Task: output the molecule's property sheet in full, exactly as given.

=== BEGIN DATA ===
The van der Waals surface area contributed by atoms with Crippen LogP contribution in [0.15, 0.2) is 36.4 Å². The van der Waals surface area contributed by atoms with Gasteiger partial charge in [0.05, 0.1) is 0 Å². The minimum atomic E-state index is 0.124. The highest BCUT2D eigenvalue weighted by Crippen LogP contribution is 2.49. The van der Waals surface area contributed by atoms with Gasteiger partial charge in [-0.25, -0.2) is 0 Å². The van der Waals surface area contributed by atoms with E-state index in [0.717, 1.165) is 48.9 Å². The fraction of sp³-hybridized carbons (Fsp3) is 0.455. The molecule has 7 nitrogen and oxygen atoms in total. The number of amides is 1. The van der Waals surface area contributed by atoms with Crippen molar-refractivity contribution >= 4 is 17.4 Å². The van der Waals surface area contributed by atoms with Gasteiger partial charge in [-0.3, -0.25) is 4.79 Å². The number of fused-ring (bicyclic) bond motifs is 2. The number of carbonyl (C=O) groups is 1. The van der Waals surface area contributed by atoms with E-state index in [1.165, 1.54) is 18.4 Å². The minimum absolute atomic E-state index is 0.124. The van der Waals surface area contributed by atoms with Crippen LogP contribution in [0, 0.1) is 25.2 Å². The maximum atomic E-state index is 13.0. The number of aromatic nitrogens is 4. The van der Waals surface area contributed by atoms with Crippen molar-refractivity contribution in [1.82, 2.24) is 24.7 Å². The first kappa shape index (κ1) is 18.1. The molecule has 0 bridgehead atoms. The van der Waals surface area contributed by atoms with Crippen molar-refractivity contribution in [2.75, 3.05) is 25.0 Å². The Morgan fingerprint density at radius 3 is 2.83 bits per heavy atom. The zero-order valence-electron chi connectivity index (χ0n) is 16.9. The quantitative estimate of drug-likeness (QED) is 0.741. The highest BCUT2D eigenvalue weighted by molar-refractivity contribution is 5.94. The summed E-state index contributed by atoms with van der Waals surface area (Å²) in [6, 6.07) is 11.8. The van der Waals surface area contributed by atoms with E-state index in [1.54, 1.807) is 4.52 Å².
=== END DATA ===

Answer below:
The van der Waals surface area contributed by atoms with Crippen LogP contribution in [0.15, 0.2) is 36.4 Å². The van der Waals surface area contributed by atoms with Gasteiger partial charge in [0.05, 0.1) is 0 Å². The minimum atomic E-state index is 0.124. The highest BCUT2D eigenvalue weighted by Crippen LogP contribution is 2.49. The van der Waals surface area contributed by atoms with Gasteiger partial charge in [-0.25, -0.2) is 0 Å². The van der Waals surface area contributed by atoms with E-state index in [0.717, 1.165) is 48.9 Å². The fraction of sp³-hybridized carbons (Fsp3) is 0.455. The molecule has 7 nitrogen and oxygen atoms in total. The number of amides is 1. The van der Waals surface area contributed by atoms with Crippen molar-refractivity contribution >= 4 is 17.4 Å². The van der Waals surface area contributed by atoms with Gasteiger partial charge in [-0.3, -0.25) is 4.79 Å². The number of fused-ring (bicyclic) bond motifs is 2. The number of carbonyl (C=O) groups is 1. The van der Waals surface area contributed by atoms with E-state index in [1.165, 1.54) is 18.4 Å². The minimum absolute atomic E-state index is 0.124. The van der Waals surface area contributed by atoms with Crippen LogP contribution in [0, 0.1) is 25.2 Å². The maximum atomic E-state index is 13.0. The number of aromatic nitrogens is 4. The van der Waals surface area contributed by atoms with Crippen molar-refractivity contribution in [1.82, 2.24) is 24.7 Å². The first kappa shape index (κ1) is 18.1. The molecule has 0 bridgehead atoms. The van der Waals surface area contributed by atoms with Crippen molar-refractivity contribution in [2.75, 3.05) is 25.0 Å². The Morgan fingerprint density at radius 3 is 2.83 bits per heavy atom. The zero-order valence-electron chi connectivity index (χ0n) is 16.9. The quantitative estimate of drug-likeness (QED) is 0.741. The highest BCUT2D eigenvalue weighted by molar-refractivity contribution is 5.94. The summed E-state index contributed by atoms with van der Waals surface area (Å²) in [6, 6.07) is 11.8. The van der Waals surface area contributed by atoms with E-state index in [1.54, 1.807) is 4.52 Å².